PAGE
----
ISTANBUL -- The Saudi Arabian-led military coalition that's been conducting airstrikes in Yemen since last month, in what was known as “Operation Decisive Storm," announced Tuesday that the operation had finished, seemingly implying that the aerial bombardments in the country would come to a halt. But airstrikes continued Wednesday as the next phase of the campaign and a new mission began, confusing analysts and even civilians on the ground. 

"Operation Decisive Storm has achieved its goals … removing the threat to Saudi Arabia and neighboring countries," said a statement carried by the Saudi state news agency SPA. "With its end, the new Operation Restoring Hope begins with the following goals: continuing to protect civilians, continuing to fight terrorism and continuing to facilitate the evacuation of foreign nationals and to intensify relief and medical assistance to the Yemeni people."

Saudi Arabia came under increasing international pressure to stop an aerial campaign that has killed hundreds, displaced thousands and left cities without power or running water. The humanitarian organizations working in Yemen have repeatedly over the past three weeks appealed for more money to assist the civilians trapped in the country. Despite its focus on restoring to power President Mansour Abdrabbuh Hadi and ousting the Shiite Houthi rebels, the new mission will still contain military components, including airstrikes and Saudi Arabian ground intervention, which could worsen the humanitarian situation.

Although the new mission is focused on political outcomes, its remaining military dimension will switch from targeting weapons depots and Houthi fighters to ramping up ground efforts that will pave a path to allowing Hadi to return to Yemen as the country's legitimate ruler.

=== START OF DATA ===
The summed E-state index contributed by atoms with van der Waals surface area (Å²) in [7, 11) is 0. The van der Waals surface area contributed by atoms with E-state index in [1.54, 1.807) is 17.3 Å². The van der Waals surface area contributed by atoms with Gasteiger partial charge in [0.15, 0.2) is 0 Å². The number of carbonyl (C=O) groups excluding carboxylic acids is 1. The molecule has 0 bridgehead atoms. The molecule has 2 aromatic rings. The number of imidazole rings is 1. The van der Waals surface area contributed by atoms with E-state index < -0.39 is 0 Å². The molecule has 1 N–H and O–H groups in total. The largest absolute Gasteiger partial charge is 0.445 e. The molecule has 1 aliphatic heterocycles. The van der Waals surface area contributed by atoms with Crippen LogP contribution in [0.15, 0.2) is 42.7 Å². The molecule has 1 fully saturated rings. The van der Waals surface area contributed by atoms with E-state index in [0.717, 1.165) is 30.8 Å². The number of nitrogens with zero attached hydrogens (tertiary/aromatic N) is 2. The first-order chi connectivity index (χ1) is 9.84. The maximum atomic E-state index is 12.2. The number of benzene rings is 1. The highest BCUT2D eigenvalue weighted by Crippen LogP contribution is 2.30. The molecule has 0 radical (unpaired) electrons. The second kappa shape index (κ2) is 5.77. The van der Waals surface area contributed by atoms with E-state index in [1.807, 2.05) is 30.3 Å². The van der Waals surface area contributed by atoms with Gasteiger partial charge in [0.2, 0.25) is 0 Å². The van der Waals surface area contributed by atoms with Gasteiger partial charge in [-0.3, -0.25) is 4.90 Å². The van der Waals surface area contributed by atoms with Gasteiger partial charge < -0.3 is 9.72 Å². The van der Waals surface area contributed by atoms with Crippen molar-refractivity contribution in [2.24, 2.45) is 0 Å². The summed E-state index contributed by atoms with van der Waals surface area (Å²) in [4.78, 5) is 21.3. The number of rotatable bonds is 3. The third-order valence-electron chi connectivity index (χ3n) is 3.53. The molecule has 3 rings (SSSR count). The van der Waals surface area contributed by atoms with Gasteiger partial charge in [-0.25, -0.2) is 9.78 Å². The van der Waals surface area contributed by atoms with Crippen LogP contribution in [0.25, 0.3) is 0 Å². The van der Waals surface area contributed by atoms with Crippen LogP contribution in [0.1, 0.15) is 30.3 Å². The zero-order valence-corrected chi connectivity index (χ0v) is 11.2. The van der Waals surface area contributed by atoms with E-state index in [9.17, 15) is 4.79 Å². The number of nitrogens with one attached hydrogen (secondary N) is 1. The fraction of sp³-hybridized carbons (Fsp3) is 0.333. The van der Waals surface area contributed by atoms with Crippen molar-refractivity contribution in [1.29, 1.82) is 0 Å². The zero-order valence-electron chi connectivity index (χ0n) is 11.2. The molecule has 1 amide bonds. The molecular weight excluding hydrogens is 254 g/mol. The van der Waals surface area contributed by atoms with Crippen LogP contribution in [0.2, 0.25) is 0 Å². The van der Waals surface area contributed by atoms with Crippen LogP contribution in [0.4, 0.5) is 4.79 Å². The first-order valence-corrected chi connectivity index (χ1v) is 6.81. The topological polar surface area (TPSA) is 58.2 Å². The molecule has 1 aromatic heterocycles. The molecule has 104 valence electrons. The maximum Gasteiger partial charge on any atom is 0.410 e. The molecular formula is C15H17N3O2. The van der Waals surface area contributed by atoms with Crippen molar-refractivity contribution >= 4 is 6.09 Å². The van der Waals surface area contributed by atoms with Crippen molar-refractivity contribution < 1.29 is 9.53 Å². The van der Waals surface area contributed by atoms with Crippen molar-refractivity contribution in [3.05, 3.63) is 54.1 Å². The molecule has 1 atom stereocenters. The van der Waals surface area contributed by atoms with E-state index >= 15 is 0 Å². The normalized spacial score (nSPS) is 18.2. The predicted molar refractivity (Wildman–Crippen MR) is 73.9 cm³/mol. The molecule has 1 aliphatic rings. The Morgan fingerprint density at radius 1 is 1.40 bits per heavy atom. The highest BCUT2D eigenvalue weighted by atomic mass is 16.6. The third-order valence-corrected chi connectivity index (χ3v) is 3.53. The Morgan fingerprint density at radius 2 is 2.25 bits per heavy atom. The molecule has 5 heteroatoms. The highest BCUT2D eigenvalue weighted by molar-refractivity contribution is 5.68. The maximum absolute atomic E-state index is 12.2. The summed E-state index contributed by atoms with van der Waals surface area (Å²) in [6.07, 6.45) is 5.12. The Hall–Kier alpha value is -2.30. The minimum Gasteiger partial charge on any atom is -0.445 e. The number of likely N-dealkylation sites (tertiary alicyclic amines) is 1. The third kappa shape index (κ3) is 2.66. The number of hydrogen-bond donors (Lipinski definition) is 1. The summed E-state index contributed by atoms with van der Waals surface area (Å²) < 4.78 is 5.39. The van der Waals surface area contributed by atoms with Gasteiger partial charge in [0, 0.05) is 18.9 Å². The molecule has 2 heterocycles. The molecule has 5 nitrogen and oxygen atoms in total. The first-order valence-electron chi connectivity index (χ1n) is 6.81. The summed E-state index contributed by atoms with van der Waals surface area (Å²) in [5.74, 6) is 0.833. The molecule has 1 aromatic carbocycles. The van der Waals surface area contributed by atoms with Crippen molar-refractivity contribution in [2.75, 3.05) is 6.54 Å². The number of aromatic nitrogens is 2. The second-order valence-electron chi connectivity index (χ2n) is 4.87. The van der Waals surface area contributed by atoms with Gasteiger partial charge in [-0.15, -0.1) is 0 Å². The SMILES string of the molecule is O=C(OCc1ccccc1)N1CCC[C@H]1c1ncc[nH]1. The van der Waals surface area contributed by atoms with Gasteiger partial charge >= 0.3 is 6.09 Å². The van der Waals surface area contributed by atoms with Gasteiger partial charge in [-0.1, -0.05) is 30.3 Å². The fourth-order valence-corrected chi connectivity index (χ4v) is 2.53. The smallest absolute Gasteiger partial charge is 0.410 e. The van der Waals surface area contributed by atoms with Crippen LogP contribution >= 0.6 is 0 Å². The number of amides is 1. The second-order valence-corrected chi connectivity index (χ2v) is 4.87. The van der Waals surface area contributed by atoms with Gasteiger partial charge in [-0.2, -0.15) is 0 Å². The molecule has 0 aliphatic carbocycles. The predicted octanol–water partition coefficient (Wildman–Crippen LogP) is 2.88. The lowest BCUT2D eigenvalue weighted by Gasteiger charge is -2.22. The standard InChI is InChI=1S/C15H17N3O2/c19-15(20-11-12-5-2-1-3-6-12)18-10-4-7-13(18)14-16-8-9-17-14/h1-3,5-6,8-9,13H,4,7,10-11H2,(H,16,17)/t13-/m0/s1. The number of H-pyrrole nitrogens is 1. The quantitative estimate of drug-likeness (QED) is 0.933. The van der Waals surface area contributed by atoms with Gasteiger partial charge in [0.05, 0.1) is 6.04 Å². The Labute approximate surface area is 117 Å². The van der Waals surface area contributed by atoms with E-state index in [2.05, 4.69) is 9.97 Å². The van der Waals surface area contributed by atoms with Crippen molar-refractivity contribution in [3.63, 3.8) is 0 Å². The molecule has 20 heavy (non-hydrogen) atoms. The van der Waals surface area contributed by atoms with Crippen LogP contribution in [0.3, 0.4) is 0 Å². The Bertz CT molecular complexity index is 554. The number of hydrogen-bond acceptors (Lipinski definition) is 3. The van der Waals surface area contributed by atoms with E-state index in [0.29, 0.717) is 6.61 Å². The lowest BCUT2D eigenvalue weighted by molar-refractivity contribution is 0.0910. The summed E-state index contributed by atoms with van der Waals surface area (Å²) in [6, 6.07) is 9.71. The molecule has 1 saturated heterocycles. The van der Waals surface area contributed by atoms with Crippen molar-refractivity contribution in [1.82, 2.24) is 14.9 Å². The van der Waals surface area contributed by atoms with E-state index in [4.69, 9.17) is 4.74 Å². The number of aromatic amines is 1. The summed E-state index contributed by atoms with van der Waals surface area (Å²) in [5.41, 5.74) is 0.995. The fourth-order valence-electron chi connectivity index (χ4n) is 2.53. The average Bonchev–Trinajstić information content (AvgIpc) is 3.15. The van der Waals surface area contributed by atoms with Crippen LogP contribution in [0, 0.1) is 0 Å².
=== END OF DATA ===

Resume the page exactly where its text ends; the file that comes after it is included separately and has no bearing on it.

The announcement on Tuesday caused confusion among leaders and experts. Iran’s deputy foreign minister, Amir Abdollahian, whose government supports the Houthis, said that there would be a halt to military operations. A report circulated saying that the rebel faction connected to former Yemeni president Ali Abdullah Saleh wanted a ceasefire. Neither of those statements was true.

Yemen’s press attaché in Washington said on Twitter that he did not understand the announcement or the new mission or its goal.

Even civilians were confused by the news. Humanitarians on the ground said they were expecting a halt in aerial bombardments that would allow them to deliver needed supplies. But in the early hours of Wednesday morning, the airstrikes continued, hitting Houthi targets in Sanaa.

The new mission's military element aims to push back the Houthis, preventing them from taking control of more territory; a ceasefire deal is not envisioned at this point. The statement from the Saudi state news agency also suggests that the coalition could send ground troops to Yemen to control the streets.

Saudi Arabia's King Salman on Tuesday ordered through a royal decree an elite ground unit in the National Guard Forces to deploy to Yemen to fight against the Shiite Houthi militant group. No other details of the deployment have been announced. It is unclear if other countries in the coalition will join Saudi forces on the ground in Yemen. Several countries in the coalition, including Egypt and Pakistan, have said they would not put boots on the ground.

In connection with the news phase of the coalition's mission, Yemeni Vice President Khaled Bahah visited Bahrain. Bahah was set to meet with officials in the capital about the possibility of peace talks and the role of the Gulf Cooperation Council in the current crisis.